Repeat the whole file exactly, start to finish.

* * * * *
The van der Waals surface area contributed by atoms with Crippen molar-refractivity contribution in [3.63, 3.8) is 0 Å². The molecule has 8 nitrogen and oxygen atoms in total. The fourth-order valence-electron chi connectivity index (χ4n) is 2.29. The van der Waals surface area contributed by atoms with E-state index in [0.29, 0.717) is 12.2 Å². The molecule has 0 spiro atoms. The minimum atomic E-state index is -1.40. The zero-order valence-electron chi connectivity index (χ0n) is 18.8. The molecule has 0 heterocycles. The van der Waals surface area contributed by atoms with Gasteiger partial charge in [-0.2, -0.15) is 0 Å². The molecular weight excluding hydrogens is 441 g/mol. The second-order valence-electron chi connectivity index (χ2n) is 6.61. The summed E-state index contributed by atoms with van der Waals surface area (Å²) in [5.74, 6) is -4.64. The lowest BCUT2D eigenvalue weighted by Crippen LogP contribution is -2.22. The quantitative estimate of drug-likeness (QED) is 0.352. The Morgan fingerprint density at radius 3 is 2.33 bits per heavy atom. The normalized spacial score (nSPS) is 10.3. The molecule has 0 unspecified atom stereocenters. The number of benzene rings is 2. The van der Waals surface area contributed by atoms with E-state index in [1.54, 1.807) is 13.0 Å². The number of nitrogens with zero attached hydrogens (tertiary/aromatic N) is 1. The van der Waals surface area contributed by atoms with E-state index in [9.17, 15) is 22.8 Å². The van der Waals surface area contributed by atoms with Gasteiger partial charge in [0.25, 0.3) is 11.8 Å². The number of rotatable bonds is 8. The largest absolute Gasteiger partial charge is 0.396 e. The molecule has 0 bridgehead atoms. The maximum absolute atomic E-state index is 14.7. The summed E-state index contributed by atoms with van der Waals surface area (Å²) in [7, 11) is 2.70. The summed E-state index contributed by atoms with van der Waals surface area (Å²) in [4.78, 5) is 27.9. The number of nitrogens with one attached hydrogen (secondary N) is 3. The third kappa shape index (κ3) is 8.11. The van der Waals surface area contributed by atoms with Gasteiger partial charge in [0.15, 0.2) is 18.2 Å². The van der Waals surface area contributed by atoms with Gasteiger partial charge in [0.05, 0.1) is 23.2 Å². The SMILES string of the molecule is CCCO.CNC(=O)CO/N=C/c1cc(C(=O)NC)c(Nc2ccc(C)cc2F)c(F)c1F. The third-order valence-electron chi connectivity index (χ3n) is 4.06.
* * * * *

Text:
The van der Waals surface area contributed by atoms with Crippen molar-refractivity contribution in [3.63, 3.8) is 0 Å². The molecule has 8 nitrogen and oxygen atoms in total. The fourth-order valence-electron chi connectivity index (χ4n) is 2.29. The van der Waals surface area contributed by atoms with E-state index in [0.29, 0.717) is 12.2 Å². The molecule has 0 spiro atoms. The minimum atomic E-state index is -1.40. The zero-order valence-electron chi connectivity index (χ0n) is 18.8. The molecule has 0 heterocycles. The van der Waals surface area contributed by atoms with Gasteiger partial charge in [-0.2, -0.15) is 0 Å². The molecular weight excluding hydrogens is 441 g/mol. The second-order valence-electron chi connectivity index (χ2n) is 6.61. The summed E-state index contributed by atoms with van der Waals surface area (Å²) in [5.74, 6) is -4.64. The lowest BCUT2D eigenvalue weighted by Crippen LogP contribution is -2.22. The quantitative estimate of drug-likeness (QED) is 0.352. The Morgan fingerprint density at radius 3 is 2.33 bits per heavy atom. The normalized spacial score (nSPS) is 10.3. The molecule has 0 unspecified atom stereocenters. The number of benzene rings is 2. The van der Waals surface area contributed by atoms with E-state index in [1.54, 1.807) is 13.0 Å². The number of nitrogens with zero attached hydrogens (tertiary/aromatic N) is 1. The van der Waals surface area contributed by atoms with E-state index in [9.17, 15) is 22.8 Å². The van der Waals surface area contributed by atoms with Gasteiger partial charge in [0.25, 0.3) is 11.8 Å². The number of rotatable bonds is 8. The largest absolute Gasteiger partial charge is 0.396 e. The molecule has 0 bridgehead atoms. The maximum absolute atomic E-state index is 14.7. The summed E-state index contributed by atoms with van der Waals surface area (Å²) in [7, 11) is 2.70. The summed E-state index contributed by atoms with van der Waals surface area (Å²) in [4.78, 5) is 27.9. The number of nitrogens with one attached hydrogen (secondary N) is 3. The third kappa shape index (κ3) is 8.11. The van der Waals surface area contributed by atoms with Gasteiger partial charge in [0.15, 0.2) is 18.2 Å². The van der Waals surface area contributed by atoms with Gasteiger partial charge in [0.05, 0.1) is 23.2 Å². The SMILES string of the molecule is CCCO.CNC(=O)CO/N=C/c1cc(C(=O)NC)c(Nc2ccc(C)cc2F)c(F)c1F. The third-order valence-electron chi connectivity index (χ3n) is 4.06.